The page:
The combination worked and I was eating less compulsively, having more fun in the bedroom (cover your ears...errr eyes, Mom), and not visualizing myself dying tragically in a car accident twice a day. Things. Were. Good.

Fast forward to September 2013. I am now a full-time school counselor, splitting my time between two schools; one is grades PreK-3, the other 4-8. I'm going to give you a minute to speculate which school I experienced the most clients. Wait for it...yep! Grades 4-8. Middle school. A lot of angst, crying, and crises. A LOT of crises. I mean, I cannot express this enough. I'm talking crises resulting in calls to the Department of Children and Families (DCF) AND Mobile Crisis several times a week, sometimes several times a DAY. I was quickly becoming overwhelmed and my caseloads were so different; content- and quantity-wise, that I asked if I could spend more days each week at the middle school. My request was denied and I felt forced to continuing "handling" things.

This is where, I believe, my medicated state played a large role in my impending breakdown. I worked, I ate, I slept. I was overwhelmed and knew I was, but couldn't feel it emotionally. I was out of touch, numb, blank. I was distanced from myself, unattached and unaware. I can say this, now, with certainty of course. In the moment, my false sense of "feeling ok" made it easy for me to ignore the need for self-care.

In October, I asked for another clinician to help me with my caseload. I was told "it's not in the budget." So I pushed on. I was staying late (sometimes 2-3 hours after school let out) to finish paperwork. I was making and taking calls from DCF workers and crisis counselors after hours, most of the time in my car on the way home. Within a few short months, the only break I had from work was sleep. And even then, I often sleep horribly and/or had nightmares about something going terribly wrong. Long weekends and school vacations were burdened with follow-up calls and the fear of a parent retaliating after leaving a message (two days before Christmas) stating: "I am so mad, I could kill you." This being in regards to a mandatory DCF call I had made.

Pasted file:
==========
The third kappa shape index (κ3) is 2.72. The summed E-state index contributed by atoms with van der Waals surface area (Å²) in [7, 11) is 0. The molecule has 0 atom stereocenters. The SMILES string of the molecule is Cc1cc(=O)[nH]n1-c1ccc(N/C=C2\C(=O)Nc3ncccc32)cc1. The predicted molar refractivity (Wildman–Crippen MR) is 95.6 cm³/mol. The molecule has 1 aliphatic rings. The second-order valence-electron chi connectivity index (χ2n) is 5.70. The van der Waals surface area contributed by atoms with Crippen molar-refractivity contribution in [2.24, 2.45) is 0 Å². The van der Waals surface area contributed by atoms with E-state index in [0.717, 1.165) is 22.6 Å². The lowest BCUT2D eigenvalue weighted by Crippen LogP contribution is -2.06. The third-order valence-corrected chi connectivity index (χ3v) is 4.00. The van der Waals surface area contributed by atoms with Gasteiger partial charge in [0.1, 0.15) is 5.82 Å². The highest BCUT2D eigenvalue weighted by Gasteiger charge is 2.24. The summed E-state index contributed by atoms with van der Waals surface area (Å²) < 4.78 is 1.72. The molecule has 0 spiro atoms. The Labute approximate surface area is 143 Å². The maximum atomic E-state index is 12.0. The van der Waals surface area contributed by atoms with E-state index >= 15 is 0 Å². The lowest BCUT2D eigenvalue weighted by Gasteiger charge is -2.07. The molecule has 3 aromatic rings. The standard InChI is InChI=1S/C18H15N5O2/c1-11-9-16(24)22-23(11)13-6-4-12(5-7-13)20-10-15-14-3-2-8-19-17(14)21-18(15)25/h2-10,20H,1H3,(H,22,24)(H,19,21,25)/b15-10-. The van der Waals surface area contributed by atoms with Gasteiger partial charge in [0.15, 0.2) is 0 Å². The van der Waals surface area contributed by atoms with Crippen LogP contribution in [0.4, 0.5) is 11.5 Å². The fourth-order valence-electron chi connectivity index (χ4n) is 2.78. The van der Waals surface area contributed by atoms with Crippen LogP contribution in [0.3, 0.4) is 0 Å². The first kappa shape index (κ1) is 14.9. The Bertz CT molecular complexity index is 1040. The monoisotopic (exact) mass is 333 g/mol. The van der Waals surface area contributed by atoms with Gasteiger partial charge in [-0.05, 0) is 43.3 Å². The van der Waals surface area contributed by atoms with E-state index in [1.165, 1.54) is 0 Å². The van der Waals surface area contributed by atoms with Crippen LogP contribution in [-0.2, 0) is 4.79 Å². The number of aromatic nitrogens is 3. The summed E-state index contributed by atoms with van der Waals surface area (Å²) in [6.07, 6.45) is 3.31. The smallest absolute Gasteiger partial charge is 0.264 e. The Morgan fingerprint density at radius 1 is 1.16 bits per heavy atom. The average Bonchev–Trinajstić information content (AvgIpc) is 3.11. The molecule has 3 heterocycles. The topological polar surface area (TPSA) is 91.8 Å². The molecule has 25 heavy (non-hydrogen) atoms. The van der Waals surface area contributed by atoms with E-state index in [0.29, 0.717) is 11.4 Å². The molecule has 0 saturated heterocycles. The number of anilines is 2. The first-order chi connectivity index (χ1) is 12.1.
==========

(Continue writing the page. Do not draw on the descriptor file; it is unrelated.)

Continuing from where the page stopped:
Writing this now, I am surprised my breakdown didn't happen sooner. I have shared the details in a previous post. What I did not share is as a condition of my release, my meds were upped. Doubled, in fact. This not only meant more Prozac, but more Wellbutrin. With increased tolerance for my surroundings came increased detachment of self. I also felt a raging conflict inside me; the desire to write and the complete apathy about being creative. I knew enough, from personal and professional experience, that psych meds often stunt creativity, being why many individuals with Bipolar Disorder go off their meds. They enjoy the creative mania they experience.

So, I began thinking critically about my medications. What they were. What they had (and hadn't) done for me. I started to weigh the costs and benefits. And after a lot of soul-searching, I theorize the reason my depression and anxiety reached "hospital-stay status" may very well be due to the lack of self-awareness I had while on my medication. It's not a cause-effect theory, to be sure. I am in no way blaming the medication for my breakdown. That was a dam ready to break for MANY reasons. Some of which I haven't shared (not-so-awesome living situation, five-year relationship ending).


In thinking about my situations, I asked myself: "If this is The Best Medicine for OCD (as proclaimed by my doctor) and I have been on it for a year and a half, how did I STILL end up in the hospital??" The answer is complex, but to put it simply, I found:
  • I was numb to major life events that should have provoked more emotion (i.e. the break-up, job stress, living in a negative environment)
  • I couldn't cry. Like, at all.
  • I had no desire to do the one thing that always helped me process my stress and distress: write.
  • I was disconnected from who I was. Completely.
So, I talked to my psychiatrist (I was now getting my psych meds from her instead of my general doctor, for obvious reasons). She wasn't thrilled with the idea of me stopping my meds only a few months after my hospital stay, but agreed that if I implemented therapy skills, such as CBT (Cognitive-Behavioral Therapy), self-care, and general wellness (exercise, eating well, stress management) it was worth trying.